In 1998, I published a story in High Country News titled, Lagged not Logged. The piece was written about lagged lookout trees from the early 1900's - fire lookout trees in Arizona and other states.
I am currently working on a project which involves traveling to see the remaining trees in Arizona. This piece will contain:
· Historical trees that died or fell, including the Overgaard tree, which succumbed in 2002 to the Rodeo-Chedisky Fire.
· I have been in touch with the USFS, the US Parks Service and the National Register of Historical Places. Paul and I have the coordinates on several lagged trees in the Coconino, Kaibab. Apache-Sitgreaves and Tonto Forests in Arizona. We will be traveling and visiting these sites as soon as roads and travel is permitted and I plan to take photos, update GPS coordinates and search for lagged platform trees. Information I search for includes:* How lagged trees were designed and used. These important wonders of history, tell stories of firefighters that located fires in the early 1900’s by sitting like birds for hours in the tops of these trees.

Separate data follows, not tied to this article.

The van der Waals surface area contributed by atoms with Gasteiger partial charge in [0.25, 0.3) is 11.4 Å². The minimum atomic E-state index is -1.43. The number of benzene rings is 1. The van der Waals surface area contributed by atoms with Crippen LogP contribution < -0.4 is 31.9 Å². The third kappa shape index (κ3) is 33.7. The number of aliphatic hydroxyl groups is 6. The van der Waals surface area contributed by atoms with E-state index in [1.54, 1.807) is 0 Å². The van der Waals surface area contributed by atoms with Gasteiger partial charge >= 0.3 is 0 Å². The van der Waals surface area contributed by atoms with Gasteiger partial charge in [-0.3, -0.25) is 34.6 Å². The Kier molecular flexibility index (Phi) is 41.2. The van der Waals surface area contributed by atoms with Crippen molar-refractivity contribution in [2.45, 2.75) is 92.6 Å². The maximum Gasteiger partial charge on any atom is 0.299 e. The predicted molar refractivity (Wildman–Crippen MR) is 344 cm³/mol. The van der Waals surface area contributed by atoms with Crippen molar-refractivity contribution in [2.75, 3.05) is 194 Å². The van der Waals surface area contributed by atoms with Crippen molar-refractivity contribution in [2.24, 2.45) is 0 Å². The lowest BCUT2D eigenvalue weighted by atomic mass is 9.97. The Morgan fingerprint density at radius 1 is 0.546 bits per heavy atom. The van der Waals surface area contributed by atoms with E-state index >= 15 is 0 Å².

* Specific information for Arizona visitors and explorers about the lagged trees still accessible to backpackers, hikers, photographers and natural history enthusiasts. These amazing old trees have many stories to tell. Their historical value, condition and location is important – before they all fall to the ground.
In case you are interested, here is my original piece from 1998 in Lagged Not Logged.